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IRS Issues Guidance on Certain SECURE Act Changes

In Notice 2020-68, issued September 2, 2020, the IRS gave limited guidance on certain retirement provisions of the Setting Every Community Up for Retirement Enhancement Act (the “SECURE Act”). The SECURE Act was signed into law on December 20, 2019. Notice 2020-68 does not address one of the most significant SECURE Act changes: the elimination of the stretch IRA for most non-spouse beneficiaries and its replacement with a 10-year payout period.

IRS COMPENSATION LIMITS IN COMPANY RETIREMENT PLANS

Admittedly, it’s not such a bad problem to have. Nonetheless, it’s true that high-paid company plan participants can have their benefits limited by the IRS compensation limit. The compensation limit is $285,000 for 2020 and goes up most years based on cost-of-living increases. It was $280,000 for 2019 and $275,000 for 2018. Pay above the limit can’t be used in determining employer contributions made to 401(k) plans and SEP and SIMPLE IRAs. Excess pay also can’t count towards benefits earned in defined benefit pension plans.

Six Months of Crazy – A Summary of Recent Retirement Events

After a six-month sprint through a diabolical obstacle course of new laws, a pandemic, record unemployment, deaths, confusion and complete disruption of everyone’s professional and personal lives, this seems like a good time to recap the madness of the pr

IRS Extends Rollover Deadline for 2020 RMDs

The IRS has extended the rollover deadline for required minimum distributions (RMDs) taken from IRAs or company plans in 2020. In Notice 2020-51, released on June 23, the IRS said that any unwanted 2020 RMDs can be repaid via rollover to an IRA or company plan by August 31, 2020. Normally, RMDs cannot be rolled over. However, the CARES Act waived 2020 RMDs (and first-time 2019 RMDs delayed until 2020) from IRAs and defined contribution plans. For this reason, amounts received in 2020 that would have been RMDs are eligible for rollover since they are technically not RMDs.

IRS Expands Eligibility for Coronavirus-Related Distributions

On June 19, the IRS released additional guidance on coronavirus-related distributions (CRDs) from retirement accounts. The new guidance will make many more individuals eligible for these tax-advantaged distributions allowed under the CARES Act. What Is a CRD? If you qualify as an “affected individual”, you can take up to $100,000 of distributions from your IRAs and employer plans in 2020. There is no 10% early distribution penalty if you are under age 59 ½, and you have an option to spread the federal tax on CRDs evenly over a three-year period beginning with the year 2020. You also have a three-year period to repay CRDs to an IRA or employer plan. Taxes can be refunded on the amounts repaid. Repayment does not have to be made to the same IRA or company plan from which the CRD was originally paid.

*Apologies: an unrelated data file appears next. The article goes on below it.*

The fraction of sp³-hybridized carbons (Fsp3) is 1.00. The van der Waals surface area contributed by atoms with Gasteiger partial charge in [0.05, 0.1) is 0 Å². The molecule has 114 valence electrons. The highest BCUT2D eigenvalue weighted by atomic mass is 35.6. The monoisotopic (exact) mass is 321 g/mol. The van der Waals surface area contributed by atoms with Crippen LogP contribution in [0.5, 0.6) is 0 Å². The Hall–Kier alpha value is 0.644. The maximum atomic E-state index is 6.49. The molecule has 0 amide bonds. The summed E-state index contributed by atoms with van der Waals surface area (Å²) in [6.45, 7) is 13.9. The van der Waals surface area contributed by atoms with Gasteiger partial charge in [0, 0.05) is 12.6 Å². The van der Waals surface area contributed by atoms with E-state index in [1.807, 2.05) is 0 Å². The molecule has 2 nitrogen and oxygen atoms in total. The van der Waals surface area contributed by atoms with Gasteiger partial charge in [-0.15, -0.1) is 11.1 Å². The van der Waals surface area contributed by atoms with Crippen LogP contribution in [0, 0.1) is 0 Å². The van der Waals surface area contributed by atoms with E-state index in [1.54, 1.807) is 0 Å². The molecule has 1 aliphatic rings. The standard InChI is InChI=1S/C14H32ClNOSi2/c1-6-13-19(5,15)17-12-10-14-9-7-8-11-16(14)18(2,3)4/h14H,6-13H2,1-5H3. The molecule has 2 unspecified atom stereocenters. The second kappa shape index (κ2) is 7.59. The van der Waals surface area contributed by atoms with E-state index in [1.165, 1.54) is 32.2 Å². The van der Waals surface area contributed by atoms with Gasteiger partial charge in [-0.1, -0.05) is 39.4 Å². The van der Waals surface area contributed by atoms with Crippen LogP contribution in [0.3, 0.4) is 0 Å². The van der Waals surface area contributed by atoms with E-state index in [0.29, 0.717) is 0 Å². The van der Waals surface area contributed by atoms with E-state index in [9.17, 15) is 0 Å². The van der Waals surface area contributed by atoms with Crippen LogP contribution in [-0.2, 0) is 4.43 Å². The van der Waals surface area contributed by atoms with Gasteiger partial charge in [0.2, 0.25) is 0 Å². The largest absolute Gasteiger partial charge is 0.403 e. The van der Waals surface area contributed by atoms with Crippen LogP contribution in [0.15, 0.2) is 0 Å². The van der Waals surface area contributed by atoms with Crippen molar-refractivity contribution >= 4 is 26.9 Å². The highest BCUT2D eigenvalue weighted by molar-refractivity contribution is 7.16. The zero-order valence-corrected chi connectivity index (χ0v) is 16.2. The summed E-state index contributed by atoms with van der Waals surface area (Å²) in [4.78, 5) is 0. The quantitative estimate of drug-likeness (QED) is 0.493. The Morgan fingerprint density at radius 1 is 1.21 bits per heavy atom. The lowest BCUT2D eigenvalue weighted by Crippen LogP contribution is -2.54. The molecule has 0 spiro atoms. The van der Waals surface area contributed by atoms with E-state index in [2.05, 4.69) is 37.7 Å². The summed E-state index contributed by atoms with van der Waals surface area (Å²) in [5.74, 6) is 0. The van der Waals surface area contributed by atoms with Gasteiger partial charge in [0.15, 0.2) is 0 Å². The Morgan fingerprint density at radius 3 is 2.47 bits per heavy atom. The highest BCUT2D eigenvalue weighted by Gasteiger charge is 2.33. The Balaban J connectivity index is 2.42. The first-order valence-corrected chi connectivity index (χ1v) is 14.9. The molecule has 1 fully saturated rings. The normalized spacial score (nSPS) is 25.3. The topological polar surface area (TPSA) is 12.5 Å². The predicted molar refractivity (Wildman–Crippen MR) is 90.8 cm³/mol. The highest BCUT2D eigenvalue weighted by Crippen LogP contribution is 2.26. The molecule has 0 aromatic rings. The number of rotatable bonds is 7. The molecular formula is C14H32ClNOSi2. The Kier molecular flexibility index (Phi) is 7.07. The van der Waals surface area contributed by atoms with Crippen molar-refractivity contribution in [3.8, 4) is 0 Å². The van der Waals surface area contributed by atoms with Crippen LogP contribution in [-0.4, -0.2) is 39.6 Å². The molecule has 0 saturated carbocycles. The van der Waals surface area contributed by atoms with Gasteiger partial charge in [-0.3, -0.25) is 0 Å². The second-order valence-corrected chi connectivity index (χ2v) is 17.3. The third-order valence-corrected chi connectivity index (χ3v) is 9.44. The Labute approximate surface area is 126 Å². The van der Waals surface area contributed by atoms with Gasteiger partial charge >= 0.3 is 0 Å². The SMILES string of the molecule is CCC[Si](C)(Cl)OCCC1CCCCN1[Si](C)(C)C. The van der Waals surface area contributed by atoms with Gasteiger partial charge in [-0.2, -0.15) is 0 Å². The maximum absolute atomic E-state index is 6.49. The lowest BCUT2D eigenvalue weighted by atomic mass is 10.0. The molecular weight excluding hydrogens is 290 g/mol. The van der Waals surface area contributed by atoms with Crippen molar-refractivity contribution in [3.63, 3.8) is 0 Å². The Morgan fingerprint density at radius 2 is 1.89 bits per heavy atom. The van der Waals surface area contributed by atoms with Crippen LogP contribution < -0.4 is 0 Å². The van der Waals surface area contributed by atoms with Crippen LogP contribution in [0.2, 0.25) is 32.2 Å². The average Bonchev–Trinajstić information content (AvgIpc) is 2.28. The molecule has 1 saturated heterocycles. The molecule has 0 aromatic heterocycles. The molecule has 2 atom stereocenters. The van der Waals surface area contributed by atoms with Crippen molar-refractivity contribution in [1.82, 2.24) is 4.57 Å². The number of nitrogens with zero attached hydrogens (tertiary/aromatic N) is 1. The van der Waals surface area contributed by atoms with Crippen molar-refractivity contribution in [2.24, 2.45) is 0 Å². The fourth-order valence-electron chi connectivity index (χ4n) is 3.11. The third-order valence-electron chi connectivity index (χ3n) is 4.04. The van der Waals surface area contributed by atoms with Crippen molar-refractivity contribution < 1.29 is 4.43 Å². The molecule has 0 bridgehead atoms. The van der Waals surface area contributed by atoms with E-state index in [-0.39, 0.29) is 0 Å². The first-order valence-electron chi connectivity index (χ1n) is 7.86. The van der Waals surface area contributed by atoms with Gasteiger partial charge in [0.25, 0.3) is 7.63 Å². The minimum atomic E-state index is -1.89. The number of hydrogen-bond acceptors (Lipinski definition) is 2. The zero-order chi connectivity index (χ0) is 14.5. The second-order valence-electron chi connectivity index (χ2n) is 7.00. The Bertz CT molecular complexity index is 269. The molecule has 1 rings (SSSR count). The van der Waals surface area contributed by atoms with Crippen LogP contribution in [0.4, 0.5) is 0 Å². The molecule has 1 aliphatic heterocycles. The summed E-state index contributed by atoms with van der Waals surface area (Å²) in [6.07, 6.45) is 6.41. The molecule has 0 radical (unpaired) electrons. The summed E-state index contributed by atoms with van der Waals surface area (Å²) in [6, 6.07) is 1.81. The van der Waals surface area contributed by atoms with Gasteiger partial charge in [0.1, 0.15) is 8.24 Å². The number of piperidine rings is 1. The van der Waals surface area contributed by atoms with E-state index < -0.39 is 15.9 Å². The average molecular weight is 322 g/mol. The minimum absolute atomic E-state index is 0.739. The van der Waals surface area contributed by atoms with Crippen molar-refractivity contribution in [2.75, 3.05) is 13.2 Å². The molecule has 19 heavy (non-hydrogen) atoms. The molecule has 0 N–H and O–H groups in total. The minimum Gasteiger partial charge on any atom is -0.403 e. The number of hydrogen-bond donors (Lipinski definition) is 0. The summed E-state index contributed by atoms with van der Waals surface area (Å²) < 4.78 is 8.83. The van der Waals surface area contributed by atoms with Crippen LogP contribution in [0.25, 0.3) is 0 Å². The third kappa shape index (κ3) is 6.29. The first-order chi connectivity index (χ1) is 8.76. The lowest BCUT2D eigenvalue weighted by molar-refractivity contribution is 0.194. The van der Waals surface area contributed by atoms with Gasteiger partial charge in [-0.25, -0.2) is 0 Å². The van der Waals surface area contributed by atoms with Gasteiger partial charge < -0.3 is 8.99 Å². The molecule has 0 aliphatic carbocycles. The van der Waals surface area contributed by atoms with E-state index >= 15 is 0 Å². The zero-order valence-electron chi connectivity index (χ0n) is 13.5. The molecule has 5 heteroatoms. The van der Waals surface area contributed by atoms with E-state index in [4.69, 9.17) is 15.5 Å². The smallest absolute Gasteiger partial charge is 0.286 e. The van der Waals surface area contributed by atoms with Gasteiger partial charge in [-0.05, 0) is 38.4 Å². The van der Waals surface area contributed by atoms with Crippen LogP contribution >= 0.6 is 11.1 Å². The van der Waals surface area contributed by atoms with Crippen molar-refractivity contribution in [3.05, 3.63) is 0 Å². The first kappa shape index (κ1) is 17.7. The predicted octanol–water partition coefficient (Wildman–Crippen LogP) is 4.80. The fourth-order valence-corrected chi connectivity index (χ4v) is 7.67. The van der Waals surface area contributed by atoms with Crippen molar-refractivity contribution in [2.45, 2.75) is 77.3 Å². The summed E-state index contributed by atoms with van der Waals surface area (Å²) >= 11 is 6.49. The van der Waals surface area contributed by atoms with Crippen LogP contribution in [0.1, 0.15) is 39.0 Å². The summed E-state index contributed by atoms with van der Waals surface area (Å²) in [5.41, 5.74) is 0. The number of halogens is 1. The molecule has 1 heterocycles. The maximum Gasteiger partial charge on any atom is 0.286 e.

IRS Extends Retirement Account Deadlines for Victims of Hurricane Florence

The news has been filled with reports of the flooding and damage in North Carolina in the wake of Hurricane Florence. As the cleanup continues, the IRS has announced tax relief for the storm’s victims.

Putting Your 2017 QCD on Your Tax Return: Four Things You MUST Know

A QCD is a qualified charitable distribution. It is a way to transfer funds from your IRA to a qualifying charity as a non-taxable distribution. It can also satisfy your RMD (required minimum distribution) for the year. You must be at least age 70½ at the time of the transaction to qualify. There are four things that you must know.

12 Ways the IRS Website Can Help You Reduce Your Taxes and File Your Return

The IRS website provides a host of free resources that can help minimize your tax bill and manage your taxes all year round. Yet, most taxpayers are unaware of them. Here are a dozen of the best.

Hurricane Harvey Relief from IRS and the Department of Labor

Here is a preview of what might come if Hurricane Irma hits the U.S.

Back to School? 10 Things You Must Know About Using Your IRA for Educational Expenses

The arrival of fall means that it’s back to school time! This also means it is time for new school supplies and other bigger expenses. Are you thinking about using your IRA to pay that large tuition bill? The rules can be complicated. Here are 10 things you will want to know.

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